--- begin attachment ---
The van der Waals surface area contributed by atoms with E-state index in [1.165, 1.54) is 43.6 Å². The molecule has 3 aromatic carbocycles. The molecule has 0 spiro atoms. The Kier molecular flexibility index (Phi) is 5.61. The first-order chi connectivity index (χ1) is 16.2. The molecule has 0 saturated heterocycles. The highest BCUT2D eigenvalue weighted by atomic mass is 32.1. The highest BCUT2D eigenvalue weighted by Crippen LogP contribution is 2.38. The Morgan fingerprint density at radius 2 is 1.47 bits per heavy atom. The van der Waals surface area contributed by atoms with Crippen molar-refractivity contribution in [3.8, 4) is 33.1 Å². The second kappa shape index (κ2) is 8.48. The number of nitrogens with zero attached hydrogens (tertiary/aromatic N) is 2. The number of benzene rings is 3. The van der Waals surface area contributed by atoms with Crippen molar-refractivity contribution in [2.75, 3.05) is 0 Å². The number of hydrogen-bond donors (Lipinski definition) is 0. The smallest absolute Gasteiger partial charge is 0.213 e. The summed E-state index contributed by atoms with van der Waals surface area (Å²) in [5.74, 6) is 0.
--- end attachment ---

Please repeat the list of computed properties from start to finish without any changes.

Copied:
The van der Waals surface area contributed by atoms with E-state index in [1.165, 1.54) is 43.6 Å². The molecule has 3 aromatic carbocycles. The molecule has 0 spiro atoms. The Kier molecular flexibility index (Phi) is 5.61. The first-order chi connectivity index (χ1) is 16.2. The molecule has 0 saturated heterocycles. The highest BCUT2D eigenvalue weighted by atomic mass is 32.1. The highest BCUT2D eigenvalue weighted by Crippen LogP contribution is 2.38. The Morgan fingerprint density at radius 2 is 1.47 bits per heavy atom. The van der Waals surface area contributed by atoms with Crippen molar-refractivity contribution in [3.8, 4) is 33.1 Å². The second kappa shape index (κ2) is 8.48. The number of nitrogens with zero attached hydrogens (tertiary/aromatic N) is 2. The number of benzene rings is 3. The van der Waals surface area contributed by atoms with Crippen molar-refractivity contribution in [2.75, 3.05) is 0 Å². The number of hydrogen-bond donors (Lipinski definition) is 0. The smallest absolute Gasteiger partial charge is 0.213 e. The summed E-state index contributed by atoms with van der Waals surface area (Å²) in [5.74, 6) is 0.